:: Tuesday, June 21, 2005 ::



BY: Molly Hankwitz

An inspiring exhibition of city and mobile media, wireless art was NYC's Spectropolis 2004 festival/exhibition curated by Wayne Ashley of the Lower Manhattan Cultural Council which brought together art exploring especially, new modes of networked delivery in the city where wireless and urban space collide. The following two projects demonstrate 'location' in relation to the possibilities of mobile media to bring networked communication, free speech and free access to public space.

'Magicbike' by Yury Gitman is a fine example of network art that employs wireless to take us to new heights of public space. Gitman an activist with Critical Mass and an artist who has been working with wifi in parks and public spaces, rigs bikes with wifi transponders effectively creating a localized 'ad hoc' network of internet access nodes capable of moving to just about anywhere. On Dec 13, 2003 for the first time ever, email was sent and web pages were made on the platforms of the N, R, Q, and W trains of the New York City subway system. In an effort to bring attention to the need for free Internet throughout the train system and the city, the first messages were sent to Mayor Michael Bloomberg from 'platforms two levels beneath the street' (NYTimes,Dec. 15, 2003).

'Magicbike'is a mobile WiFi hotspot that gives free internet connectivity wherever its ridden or parked. Magicbike explores new delivery and use strategies for wireless networks by disappearing into the urban fabric and bringing Internet to yet unserved spaces and communities. It is perfect for setting up adhoc Internet connectivity for art and culture events, emergency access, public demonstrations, and communities on the struggling end of the digital-divide.-Yury Gitman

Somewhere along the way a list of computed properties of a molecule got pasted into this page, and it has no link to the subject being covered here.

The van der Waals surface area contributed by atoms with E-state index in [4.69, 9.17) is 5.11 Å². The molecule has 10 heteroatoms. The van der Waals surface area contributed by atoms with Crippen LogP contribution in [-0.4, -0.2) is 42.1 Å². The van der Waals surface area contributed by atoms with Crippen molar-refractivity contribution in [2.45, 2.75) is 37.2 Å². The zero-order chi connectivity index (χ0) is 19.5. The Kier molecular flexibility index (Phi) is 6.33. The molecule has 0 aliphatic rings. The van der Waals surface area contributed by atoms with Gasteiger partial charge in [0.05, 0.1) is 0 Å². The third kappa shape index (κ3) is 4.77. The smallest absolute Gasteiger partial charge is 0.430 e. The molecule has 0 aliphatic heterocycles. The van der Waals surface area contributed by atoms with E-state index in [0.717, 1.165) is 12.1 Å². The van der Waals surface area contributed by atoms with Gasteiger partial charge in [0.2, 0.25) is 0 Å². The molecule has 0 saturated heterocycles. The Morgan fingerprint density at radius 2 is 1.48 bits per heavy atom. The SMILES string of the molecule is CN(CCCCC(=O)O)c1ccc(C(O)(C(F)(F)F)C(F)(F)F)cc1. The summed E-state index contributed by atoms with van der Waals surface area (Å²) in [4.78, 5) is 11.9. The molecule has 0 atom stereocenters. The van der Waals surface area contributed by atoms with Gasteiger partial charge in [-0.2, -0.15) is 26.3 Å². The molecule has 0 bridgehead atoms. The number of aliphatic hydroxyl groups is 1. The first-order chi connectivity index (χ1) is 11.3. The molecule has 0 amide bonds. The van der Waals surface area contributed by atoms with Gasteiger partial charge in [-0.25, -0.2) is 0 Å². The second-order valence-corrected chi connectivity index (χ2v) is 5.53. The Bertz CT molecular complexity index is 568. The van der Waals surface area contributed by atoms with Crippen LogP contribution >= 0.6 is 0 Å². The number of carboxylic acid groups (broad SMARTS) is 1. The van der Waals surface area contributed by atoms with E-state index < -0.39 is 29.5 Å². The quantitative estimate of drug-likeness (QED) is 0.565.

Gitman won the Ars Electronica Golden Nica award for Net Vision in 2003 for his game 'Noderunner'- a narrative about two wi fi nodes trying to find each other and is a co-founder of the city-wide wireless festival and mobile media exhibition, 'Spectropolis 2004

'Urballoon' by Carlos J. Gomez de Llarena, was trialed first at 'Spectropolis 2004' as an installation project - an 'urban media space' which 'aims to create a parallel experience between the urban and information spaces' in the form of a large balloon equipped with data projector and wireless connection enabling audience to both view on the street and submit content online for remote 'broadcast' in public space. Installed at various locations throughout the festival, the balloon floated approximately 12 meters above on tethers and projected directly beneath onto the street or sidewalk. Messages and images posted to http://www.urballoon.com are archived and can be browsed.

Large balloons conjure up images and associations with visionary travel, blimps and scientific weather measure. They are fundamenatally, like signal-based communication, about 'air'. Urballoon refers to 'airwaves' and the manner by which 'data' has been, is, or is not delivered. The sphere of the globe displaying the project's URL, becomes a site in physical and digital contexts; one for 'free, uncensored speech', empowering citizens to 'sieze' that space as an urban broadcasting channel.' It is a project which fundamentally addresses the ability of new technologies to transcend the idea that news, information, art or ideas need to be 'location-based' and in this sense redresses what 'public' is, could be, and how we deploy it today.

Spectropolis 2004